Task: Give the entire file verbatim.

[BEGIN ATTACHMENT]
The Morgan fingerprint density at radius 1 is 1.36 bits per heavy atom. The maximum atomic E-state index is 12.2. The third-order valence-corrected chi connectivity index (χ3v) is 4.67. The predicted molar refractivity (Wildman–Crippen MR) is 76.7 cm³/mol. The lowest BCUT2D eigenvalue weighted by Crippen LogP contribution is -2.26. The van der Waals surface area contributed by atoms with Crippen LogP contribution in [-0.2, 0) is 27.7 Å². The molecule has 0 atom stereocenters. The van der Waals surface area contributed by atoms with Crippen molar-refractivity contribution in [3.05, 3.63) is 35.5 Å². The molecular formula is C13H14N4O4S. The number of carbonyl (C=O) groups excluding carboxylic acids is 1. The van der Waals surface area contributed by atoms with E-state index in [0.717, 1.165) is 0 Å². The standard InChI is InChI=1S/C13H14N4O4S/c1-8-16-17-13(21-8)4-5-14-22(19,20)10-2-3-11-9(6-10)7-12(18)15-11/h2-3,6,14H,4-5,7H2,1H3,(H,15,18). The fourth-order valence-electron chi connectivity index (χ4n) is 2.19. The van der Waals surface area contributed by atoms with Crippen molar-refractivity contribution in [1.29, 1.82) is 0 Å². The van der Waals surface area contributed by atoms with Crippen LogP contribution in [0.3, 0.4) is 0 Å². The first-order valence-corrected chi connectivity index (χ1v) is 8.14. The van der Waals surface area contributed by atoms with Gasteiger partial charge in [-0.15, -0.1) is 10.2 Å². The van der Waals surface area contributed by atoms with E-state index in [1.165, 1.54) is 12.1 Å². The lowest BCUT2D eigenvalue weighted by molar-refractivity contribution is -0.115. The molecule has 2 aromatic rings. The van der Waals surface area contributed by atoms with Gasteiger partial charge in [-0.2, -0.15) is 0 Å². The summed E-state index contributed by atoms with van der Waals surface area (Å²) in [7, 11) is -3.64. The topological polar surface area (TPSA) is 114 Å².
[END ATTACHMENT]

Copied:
The Morgan fingerprint density at radius 1 is 1.36 bits per heavy atom. The maximum atomic E-state index is 12.2. The third-order valence-corrected chi connectivity index (χ3v) is 4.67. The predicted molar refractivity (Wildman–Crippen MR) is 76.7 cm³/mol. The lowest BCUT2D eigenvalue weighted by Crippen LogP contribution is -2.26. The van der Waals surface area contributed by atoms with Crippen LogP contribution in [-0.2, 0) is 27.7 Å². The molecule has 0 atom stereocenters. The van der Waals surface area contributed by atoms with Crippen molar-refractivity contribution in [3.05, 3.63) is 35.5 Å². The molecular formula is C13H14N4O4S. The number of carbonyl (C=O) groups excluding carboxylic acids is 1. The van der Waals surface area contributed by atoms with E-state index in [0.717, 1.165) is 0 Å². The standard InChI is InChI=1S/C13H14N4O4S/c1-8-16-17-13(21-8)4-5-14-22(19,20)10-2-3-11-9(6-10)7-12(18)15-11/h2-3,6,14H,4-5,7H2,1H3,(H,15,18). The fourth-order valence-electron chi connectivity index (χ4n) is 2.19. The van der Waals surface area contributed by atoms with Crippen molar-refractivity contribution in [1.29, 1.82) is 0 Å². The van der Waals surface area contributed by atoms with Crippen LogP contribution in [0.3, 0.4) is 0 Å². The first-order valence-corrected chi connectivity index (χ1v) is 8.14. The van der Waals surface area contributed by atoms with Gasteiger partial charge in [-0.15, -0.1) is 10.2 Å². The van der Waals surface area contributed by atoms with E-state index in [1.165, 1.54) is 12.1 Å². The lowest BCUT2D eigenvalue weighted by molar-refractivity contribution is -0.115. The molecule has 2 aromatic rings. The van der Waals surface area contributed by atoms with Gasteiger partial charge in [-0.2, -0.15) is 0 Å². The summed E-state index contributed by atoms with van der Waals surface area (Å²) in [7, 11) is -3.64. The topological polar surface area (TPSA) is 114 Å².